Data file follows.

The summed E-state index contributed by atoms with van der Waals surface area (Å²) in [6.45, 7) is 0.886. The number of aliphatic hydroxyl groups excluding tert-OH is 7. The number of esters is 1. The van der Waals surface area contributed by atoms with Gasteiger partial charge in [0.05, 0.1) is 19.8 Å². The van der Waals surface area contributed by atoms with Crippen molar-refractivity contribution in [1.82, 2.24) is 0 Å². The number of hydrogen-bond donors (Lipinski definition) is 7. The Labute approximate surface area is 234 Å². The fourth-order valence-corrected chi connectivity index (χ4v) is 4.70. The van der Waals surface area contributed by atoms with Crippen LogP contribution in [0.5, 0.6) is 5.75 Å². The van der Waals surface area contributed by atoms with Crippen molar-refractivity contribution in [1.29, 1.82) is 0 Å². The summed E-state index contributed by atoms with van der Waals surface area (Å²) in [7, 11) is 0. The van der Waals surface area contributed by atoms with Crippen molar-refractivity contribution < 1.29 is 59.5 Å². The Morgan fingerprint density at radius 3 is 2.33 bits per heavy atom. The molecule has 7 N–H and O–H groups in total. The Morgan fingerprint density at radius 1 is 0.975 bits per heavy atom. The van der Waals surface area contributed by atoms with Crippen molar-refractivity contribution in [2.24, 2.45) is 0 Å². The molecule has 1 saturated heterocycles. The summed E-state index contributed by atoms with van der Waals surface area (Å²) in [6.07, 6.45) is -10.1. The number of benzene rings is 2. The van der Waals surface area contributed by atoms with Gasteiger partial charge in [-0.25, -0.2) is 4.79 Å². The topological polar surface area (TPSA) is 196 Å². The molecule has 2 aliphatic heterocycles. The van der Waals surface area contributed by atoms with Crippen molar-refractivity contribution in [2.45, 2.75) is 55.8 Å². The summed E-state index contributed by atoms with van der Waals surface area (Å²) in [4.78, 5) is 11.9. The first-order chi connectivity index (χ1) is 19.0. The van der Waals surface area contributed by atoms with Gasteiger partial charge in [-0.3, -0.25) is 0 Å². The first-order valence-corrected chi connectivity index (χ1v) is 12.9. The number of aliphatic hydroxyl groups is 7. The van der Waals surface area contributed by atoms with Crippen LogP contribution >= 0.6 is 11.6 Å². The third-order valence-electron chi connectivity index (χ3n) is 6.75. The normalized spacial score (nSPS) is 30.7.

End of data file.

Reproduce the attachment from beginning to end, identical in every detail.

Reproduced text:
The summed E-state index contributed by atoms with van der Waals surface area (Å²) in [6.45, 7) is 0.886. The number of aliphatic hydroxyl groups excluding tert-OH is 7. The number of esters is 1. The van der Waals surface area contributed by atoms with Gasteiger partial charge in [0.05, 0.1) is 19.8 Å². The van der Waals surface area contributed by atoms with Crippen molar-refractivity contribution in [1.82, 2.24) is 0 Å². The number of hydrogen-bond donors (Lipinski definition) is 7. The Labute approximate surface area is 234 Å². The fourth-order valence-corrected chi connectivity index (χ4v) is 4.70. The van der Waals surface area contributed by atoms with Crippen LogP contribution in [0.5, 0.6) is 5.75 Å². The van der Waals surface area contributed by atoms with Crippen molar-refractivity contribution in [1.29, 1.82) is 0 Å². The summed E-state index contributed by atoms with van der Waals surface area (Å²) in [7, 11) is 0. The van der Waals surface area contributed by atoms with Crippen molar-refractivity contribution < 1.29 is 59.5 Å². The Morgan fingerprint density at radius 3 is 2.33 bits per heavy atom. The molecule has 7 N–H and O–H groups in total. The Morgan fingerprint density at radius 1 is 0.975 bits per heavy atom. The van der Waals surface area contributed by atoms with Crippen molar-refractivity contribution in [2.24, 2.45) is 0 Å². The molecule has 1 saturated heterocycles. The summed E-state index contributed by atoms with van der Waals surface area (Å²) in [6.07, 6.45) is -10.1. The number of benzene rings is 2. The van der Waals surface area contributed by atoms with Gasteiger partial charge in [-0.25, -0.2) is 4.79 Å². The topological polar surface area (TPSA) is 196 Å². The molecule has 2 aliphatic heterocycles. The van der Waals surface area contributed by atoms with Crippen molar-refractivity contribution in [2.45, 2.75) is 55.8 Å². The summed E-state index contributed by atoms with van der Waals surface area (Å²) in [4.78, 5) is 11.9. The first-order chi connectivity index (χ1) is 19.0. The van der Waals surface area contributed by atoms with Gasteiger partial charge in [-0.3, -0.25) is 0 Å². The first-order valence-corrected chi connectivity index (χ1v) is 12.9. The number of aliphatic hydroxyl groups is 7. The van der Waals surface area contributed by atoms with Crippen LogP contribution >= 0.6 is 11.6 Å². The third-order valence-electron chi connectivity index (χ3n) is 6.75. The normalized spacial score (nSPS) is 30.7.